I really enjoyed this, not only because you've finally found a way to celebrate Christmas on your terms -but also because you remind others that they don't have to celebrate the way they're "told" by the media, commercials, etc - but rather as they choose. Well done.
Thank you Alsya. Happy Holidays to you
I love the thoughtful way you seem to approach every aspect of life.
Ha! What a perfect holidays post; you are one wise cookie, Christine. R
Nerd, you always say the nicest things.
Thoth, glad you like it
Happy Holidays to you both
Great, Christine. I hope you and Daniel enjoy this one.
I just hide somewhere till it blows over!! Shoot carolers with a BB gun if they come to the door!! ~:D What?

Thank you, Cranky. Happy Holidays to you and your family too

Tink, you're getting coal in your stocking this year!
That little girl's words ring as true as a bell. The "holidays" are ultimately a state of mind and can be celebrated all year long if you choose to open your heart and mind and think that way. Yes, it's fun to decorate and exchange gifts, I'd never knock that. But when you think about it, that's not what the best memories are made of. I don't remember the presents, I remember making someone else happy and it's so easy to do.
Margaret, Thank you and have a lovely holiday season.
I hope your spirit does go around the planet. Nice one and Cheers.
Thank you Byron. What a lovely thing to say.
such a lovely way to enjoy this time of year
Yes it is Caroline. Happy Solstice
Enjoyed this a lot. I, too, prefer a low-key holiday, a fortunate thing, since poverty makes it a necessity. In fact, for a couple past years, my family has not given gifts. The kids have been very understanding and mature about it.

That little Ellen Haley certainly has her head on straight; her note is precociously mature.
Cindy, precocious kids like her crack me up. Happy Solstice.
That is the spirit of the season, making it meaningful on your own terms. We have cut back significantly, and are enjoying the season so much more, but I can also appreciate those who go whole hog -- they're creating their kind of Christmas as well. (And I can enjoy their lighting displays without any effort at all!)
Bell you are so right and it doesn't cost us a cent.
I LOVE the essay at the end especially...but love it all.
Your change of heart due to change of experience is a wonderful thing, Christine.
I am a Christmas addict...but even I wear down. Believe it or not..I do all the decorating for us..not my wife....
Yeah...guys can.
But guys burn out doing it too. It is tough year after year.

Unless you get that reborn again feeling about Christmas.
Well I just tried to write back to you, J.D. but got booted off again. I, too love the spirit at this time of year. I just wish it would continue.
You have a marvelous way of seeing the good and staying on that coarse. I enjoyed your cheer and more. Blessing to you and yours.
Thank you Algis. What a lovely thing to say. Happy Solstice to you and yours.
I can relate here. My sisters and mother have met for Christmas every year since I can remember, traveling hundreds of miles to spend just a couple of days together. That visit is so important to me, and I could care less about the presents. We used to give to everyone, but as we grew older, we cut down to drawing names, and this year we may just give money to our favorite charity. And that move hasn't robbed any of us of the joy and nostalgic warmth we get from the holiday.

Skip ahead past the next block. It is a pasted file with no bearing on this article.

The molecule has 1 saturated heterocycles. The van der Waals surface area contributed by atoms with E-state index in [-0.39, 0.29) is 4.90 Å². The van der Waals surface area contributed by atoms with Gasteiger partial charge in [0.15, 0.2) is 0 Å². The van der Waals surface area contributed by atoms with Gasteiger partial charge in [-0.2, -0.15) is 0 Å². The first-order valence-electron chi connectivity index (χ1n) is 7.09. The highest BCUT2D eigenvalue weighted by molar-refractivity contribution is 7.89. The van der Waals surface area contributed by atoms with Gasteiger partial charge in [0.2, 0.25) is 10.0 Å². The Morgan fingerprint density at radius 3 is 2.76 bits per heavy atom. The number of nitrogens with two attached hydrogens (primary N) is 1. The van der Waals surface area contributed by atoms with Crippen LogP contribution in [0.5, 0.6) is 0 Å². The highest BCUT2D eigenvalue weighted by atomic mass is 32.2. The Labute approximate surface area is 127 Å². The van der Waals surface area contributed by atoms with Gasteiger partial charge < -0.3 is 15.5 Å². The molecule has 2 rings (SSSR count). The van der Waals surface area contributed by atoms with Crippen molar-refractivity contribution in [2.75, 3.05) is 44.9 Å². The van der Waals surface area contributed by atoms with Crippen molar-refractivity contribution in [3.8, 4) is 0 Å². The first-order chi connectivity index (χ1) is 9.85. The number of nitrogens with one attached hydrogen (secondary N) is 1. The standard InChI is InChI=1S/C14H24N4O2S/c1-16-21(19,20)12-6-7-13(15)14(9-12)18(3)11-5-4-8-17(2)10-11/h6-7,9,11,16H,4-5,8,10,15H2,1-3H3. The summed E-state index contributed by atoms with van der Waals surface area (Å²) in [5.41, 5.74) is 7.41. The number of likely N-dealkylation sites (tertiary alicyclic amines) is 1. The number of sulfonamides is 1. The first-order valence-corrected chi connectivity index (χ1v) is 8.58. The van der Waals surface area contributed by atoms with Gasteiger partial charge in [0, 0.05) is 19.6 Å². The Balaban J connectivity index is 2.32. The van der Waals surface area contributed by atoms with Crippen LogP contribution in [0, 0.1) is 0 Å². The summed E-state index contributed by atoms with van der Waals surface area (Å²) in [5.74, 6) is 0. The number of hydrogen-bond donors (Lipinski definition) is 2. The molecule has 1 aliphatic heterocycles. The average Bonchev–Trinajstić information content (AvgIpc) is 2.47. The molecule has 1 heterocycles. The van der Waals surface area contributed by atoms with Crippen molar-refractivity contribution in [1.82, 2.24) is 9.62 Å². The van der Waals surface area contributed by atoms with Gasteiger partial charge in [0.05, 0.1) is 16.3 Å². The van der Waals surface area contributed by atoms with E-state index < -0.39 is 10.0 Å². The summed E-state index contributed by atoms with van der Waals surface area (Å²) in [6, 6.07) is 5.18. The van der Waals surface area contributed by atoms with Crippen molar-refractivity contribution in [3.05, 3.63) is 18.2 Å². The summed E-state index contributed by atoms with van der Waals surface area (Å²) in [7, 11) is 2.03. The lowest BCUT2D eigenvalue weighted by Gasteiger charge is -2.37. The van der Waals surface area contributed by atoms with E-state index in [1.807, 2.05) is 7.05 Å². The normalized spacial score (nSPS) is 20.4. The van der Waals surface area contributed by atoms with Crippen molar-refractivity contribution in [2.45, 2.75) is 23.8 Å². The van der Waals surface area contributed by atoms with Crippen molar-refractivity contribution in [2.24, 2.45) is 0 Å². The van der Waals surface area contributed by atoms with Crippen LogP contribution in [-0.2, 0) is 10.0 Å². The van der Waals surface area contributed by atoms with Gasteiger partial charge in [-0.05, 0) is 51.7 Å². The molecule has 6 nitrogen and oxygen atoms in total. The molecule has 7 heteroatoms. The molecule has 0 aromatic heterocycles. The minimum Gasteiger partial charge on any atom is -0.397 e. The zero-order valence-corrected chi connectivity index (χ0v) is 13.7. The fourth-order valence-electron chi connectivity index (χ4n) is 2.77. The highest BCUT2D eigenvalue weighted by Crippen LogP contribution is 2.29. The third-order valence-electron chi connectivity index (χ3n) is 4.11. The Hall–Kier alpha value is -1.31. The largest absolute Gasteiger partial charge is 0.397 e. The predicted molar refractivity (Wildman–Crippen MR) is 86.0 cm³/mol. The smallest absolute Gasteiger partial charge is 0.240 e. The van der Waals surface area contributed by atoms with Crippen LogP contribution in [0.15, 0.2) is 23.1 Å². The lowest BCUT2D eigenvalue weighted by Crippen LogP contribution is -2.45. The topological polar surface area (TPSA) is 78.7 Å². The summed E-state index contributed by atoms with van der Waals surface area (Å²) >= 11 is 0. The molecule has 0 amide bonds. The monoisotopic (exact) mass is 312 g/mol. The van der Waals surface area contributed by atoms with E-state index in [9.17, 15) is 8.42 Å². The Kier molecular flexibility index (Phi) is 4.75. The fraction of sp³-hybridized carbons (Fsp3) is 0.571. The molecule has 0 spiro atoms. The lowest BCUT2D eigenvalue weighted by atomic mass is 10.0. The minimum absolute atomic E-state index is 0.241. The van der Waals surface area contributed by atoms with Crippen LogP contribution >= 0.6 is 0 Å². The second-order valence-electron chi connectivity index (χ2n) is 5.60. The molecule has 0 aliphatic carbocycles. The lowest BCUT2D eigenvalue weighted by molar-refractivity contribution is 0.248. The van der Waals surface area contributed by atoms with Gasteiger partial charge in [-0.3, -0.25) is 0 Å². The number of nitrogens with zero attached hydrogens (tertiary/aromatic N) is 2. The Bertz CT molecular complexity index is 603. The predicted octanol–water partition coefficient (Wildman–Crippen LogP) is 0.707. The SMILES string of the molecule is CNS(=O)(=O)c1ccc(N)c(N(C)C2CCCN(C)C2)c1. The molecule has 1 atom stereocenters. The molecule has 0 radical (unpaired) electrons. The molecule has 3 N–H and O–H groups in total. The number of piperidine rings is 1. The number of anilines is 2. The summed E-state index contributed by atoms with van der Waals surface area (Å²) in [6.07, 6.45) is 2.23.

Robyn, I think a lot of people have finally figured this out.
I needed to read this-while I don't have negative associations with the holidays, many of my family do--this helps me to understand why. Thank you.
You are welcome. Sophieh.
Awesome Christmas post! It is amazing how those slights can leave huge wounds that are hard to heal. I am glad that you found the Christmas spirit!
Huge wounds, yes. Do they ever heal?
Ahh…this is a beautiful piece of writing. I love the way you have touched on what many of us thing, but you have added personal information that makes this uniquely your writing. I'm not explaining it well, but basically there is the universal and the individual in your post and that always appeals to me, right down to the depths of my heart.

I raised two sons on a very limited holiday budget. Twice, I had to get their Christmas gifts from a women's charity. We improvised presents and they always knew, even as times improved and I started a business, that they received only modest presents, but special nonetheless because everything was done thoughtfully and we all were filled with gratitude for what we did have. Now, at 28 and 30, it is that same way. I am so thankful for them and their presence. And their need for sugar cookies.

Like you, my traditions changed over time. Less harried now. More reflective. Quieter. We actually just have three of us on Christmas day, with our younger son visiting in January, as that fits his work schedule better. I have adjusted to fit with our lives at this point.

Thank you for sharing, Christine! Much love and best wishes for a very good holiday season for you and your husband. I am so glad he received his new heart. (Today I rec'd bad/sad news about one of my friends whose husband is very ill. I worry about their holiday this year and more. So please forgive me if my comment is not very well written.)
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No luck finding it, but he suggested another one (of hundreds) that seemed to jump out and be a fitting capstone as to what the spirit of this season ought to be about. The essay, written in 1987, speaks for itself through the years:topes para estacionamiento
I know that this may sound naïve, but one can surely dream; and I would rather dream what might be an impossible dream, than sulk in a corner hating the holidays instead of sharing my light, my truth and my love on a daily basis.Asli Relationships